Of the submitted declarations, two are from Petitioners and three are from non-tribal members (two of whom do not seek to have their identities protected).  Unfortunately, Petitioners' declarations offer nothing new and the declarations of the non-tribal members cannot provide the Court with the requested evidence because non-tribal members are not entitled to vote and therefore couldn't have been prevented from supporting Petitioners through threats or intimidation.


This leaves two declarations from tribal members.  At most, however, these declarations describe heated verbal exchanges between members but do not include any evidence of specific, credible threats.  Indeed, one declaration states, "word was spread" that if any General Council member supported the re-enrollment of Petitioners, they would be put up for disenrollment by a vote of the General Council.  This evidences a rumor, at best, of an action that could only result in disenrollment/banishment if acted upon my a majority of the General Council.  Even though the tribe is small in numbers, the speaker could not have, alone, imposed banishment/disenrollment.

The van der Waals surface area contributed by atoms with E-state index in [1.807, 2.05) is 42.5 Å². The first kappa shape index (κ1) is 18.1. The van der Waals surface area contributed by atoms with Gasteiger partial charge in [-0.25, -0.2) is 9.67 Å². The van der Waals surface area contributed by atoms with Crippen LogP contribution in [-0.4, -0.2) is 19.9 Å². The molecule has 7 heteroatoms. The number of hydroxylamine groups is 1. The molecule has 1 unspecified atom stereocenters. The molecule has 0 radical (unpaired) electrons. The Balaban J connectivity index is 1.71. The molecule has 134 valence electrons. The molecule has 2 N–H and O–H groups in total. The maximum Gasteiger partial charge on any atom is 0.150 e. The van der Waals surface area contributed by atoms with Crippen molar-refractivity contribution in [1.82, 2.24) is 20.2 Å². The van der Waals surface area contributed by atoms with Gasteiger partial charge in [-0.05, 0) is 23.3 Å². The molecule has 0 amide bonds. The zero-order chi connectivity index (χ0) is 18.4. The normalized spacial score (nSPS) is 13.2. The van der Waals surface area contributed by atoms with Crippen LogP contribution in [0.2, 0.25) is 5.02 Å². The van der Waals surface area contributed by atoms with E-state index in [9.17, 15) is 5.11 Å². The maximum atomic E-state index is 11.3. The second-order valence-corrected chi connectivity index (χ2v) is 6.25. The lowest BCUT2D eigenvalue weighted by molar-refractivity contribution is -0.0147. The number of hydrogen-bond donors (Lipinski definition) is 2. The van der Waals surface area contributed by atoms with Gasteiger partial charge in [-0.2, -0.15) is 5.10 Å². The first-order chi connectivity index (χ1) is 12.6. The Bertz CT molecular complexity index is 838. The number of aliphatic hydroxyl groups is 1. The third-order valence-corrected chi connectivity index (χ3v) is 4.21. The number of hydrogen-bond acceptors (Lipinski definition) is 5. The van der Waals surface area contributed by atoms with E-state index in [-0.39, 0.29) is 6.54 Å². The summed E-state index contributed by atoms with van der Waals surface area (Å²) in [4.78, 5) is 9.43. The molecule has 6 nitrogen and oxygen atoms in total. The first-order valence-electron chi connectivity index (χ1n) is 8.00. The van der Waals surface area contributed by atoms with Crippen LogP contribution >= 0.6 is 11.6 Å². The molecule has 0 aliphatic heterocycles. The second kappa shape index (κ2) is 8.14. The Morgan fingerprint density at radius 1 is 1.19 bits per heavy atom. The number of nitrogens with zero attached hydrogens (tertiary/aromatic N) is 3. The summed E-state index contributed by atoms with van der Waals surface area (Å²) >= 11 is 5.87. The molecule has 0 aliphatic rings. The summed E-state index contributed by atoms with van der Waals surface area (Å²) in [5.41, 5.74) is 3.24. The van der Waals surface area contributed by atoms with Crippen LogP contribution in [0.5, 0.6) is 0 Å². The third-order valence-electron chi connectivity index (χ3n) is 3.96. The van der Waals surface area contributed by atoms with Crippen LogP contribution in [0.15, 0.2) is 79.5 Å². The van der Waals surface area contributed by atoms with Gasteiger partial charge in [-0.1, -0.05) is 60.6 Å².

In support of their motion, Petitioners cite Does X thru XXIII v. Advanced Textile, 214 F.3d 1058, 1068 (9th Cir.2000), where the court held that "a party may preserve his or her anonymity in judicial proceedings in special circumstances when the party's need for anonymity outweighs prejudice to the opposing party and the public's interest in knowing the party's identity."  The court set forth the factors that should be used in determining whether a party needs to proceed anonymously:  (1) the severity of the threatened harm;  (2) the reasonableness of the anonymous party's fears;  and (3) the anonymous party's vulnerability to such retaliation.  However, Doe can be distinguished on many levels it dealt with party anonymity rather than witness anonymity, the request was made during the pleading stage and the ruling was limited thereto, and the evidence in support of the protective order was clear.  Unlike protecting the parties' identities during the pleading stage, Petitioners seek to conceal the identities of critical trial witnesses. Petitioners' requested order would also effectively prevent Respondents from conducting meaningful investigation of Petitioners' claims, a remedy that is far more extreme than the remedy granted in Doe. Indeed, the requested order would prevent Respondents from discussing the allegations with their client and would leave Respondents with nothing more than a general denial in the face of Petitioners' specific *642 allegations, a result not contemplated by Doe. Given the critical nature of the witnesses' testimony, due process requires that they be subject to cross-examination.